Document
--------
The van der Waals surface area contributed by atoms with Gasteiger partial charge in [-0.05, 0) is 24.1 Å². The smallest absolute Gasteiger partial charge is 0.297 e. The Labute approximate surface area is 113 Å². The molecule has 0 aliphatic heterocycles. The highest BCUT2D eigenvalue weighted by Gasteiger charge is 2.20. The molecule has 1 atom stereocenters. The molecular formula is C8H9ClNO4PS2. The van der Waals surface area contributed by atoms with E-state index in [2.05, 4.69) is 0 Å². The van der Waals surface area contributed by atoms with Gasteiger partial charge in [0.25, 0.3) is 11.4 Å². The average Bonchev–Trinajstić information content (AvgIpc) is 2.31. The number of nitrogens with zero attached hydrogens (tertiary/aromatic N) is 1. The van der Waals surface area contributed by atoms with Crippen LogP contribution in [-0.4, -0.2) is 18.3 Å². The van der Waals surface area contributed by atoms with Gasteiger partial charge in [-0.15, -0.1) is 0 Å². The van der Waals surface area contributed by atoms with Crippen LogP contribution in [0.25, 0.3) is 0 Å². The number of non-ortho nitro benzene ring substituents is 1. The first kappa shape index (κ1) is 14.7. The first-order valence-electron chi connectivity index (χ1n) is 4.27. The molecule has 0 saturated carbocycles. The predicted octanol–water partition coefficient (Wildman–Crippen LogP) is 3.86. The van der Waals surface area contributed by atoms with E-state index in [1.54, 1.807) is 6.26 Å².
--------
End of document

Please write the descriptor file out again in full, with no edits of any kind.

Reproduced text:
The van der Waals surface area contributed by atoms with Gasteiger partial charge in [-0.05, 0) is 24.1 Å². The smallest absolute Gasteiger partial charge is 0.297 e. The Labute approximate surface area is 113 Å². The molecule has 0 aliphatic heterocycles. The highest BCUT2D eigenvalue weighted by Gasteiger charge is 2.20. The molecule has 1 atom stereocenters. The molecular formula is C8H9ClNO4PS2. The van der Waals surface area contributed by atoms with E-state index in [2.05, 4.69) is 0 Å². The van der Waals surface area contributed by atoms with Gasteiger partial charge in [0.25, 0.3) is 11.4 Å². The average Bonchev–Trinajstić information content (AvgIpc) is 2.31. The number of nitrogens with zero attached hydrogens (tertiary/aromatic N) is 1. The van der Waals surface area contributed by atoms with Crippen LogP contribution in [-0.4, -0.2) is 18.3 Å². The van der Waals surface area contributed by atoms with Gasteiger partial charge in [-0.15, -0.1) is 0 Å². The van der Waals surface area contributed by atoms with Crippen LogP contribution in [0.25, 0.3) is 0 Å². The number of non-ortho nitro benzene ring substituents is 1. The first kappa shape index (κ1) is 14.7. The first-order valence-electron chi connectivity index (χ1n) is 4.27. The molecule has 0 saturated carbocycles. The predicted octanol–water partition coefficient (Wildman–Crippen LogP) is 3.86. The van der Waals surface area contributed by atoms with E-state index in [1.54, 1.807) is 6.26 Å².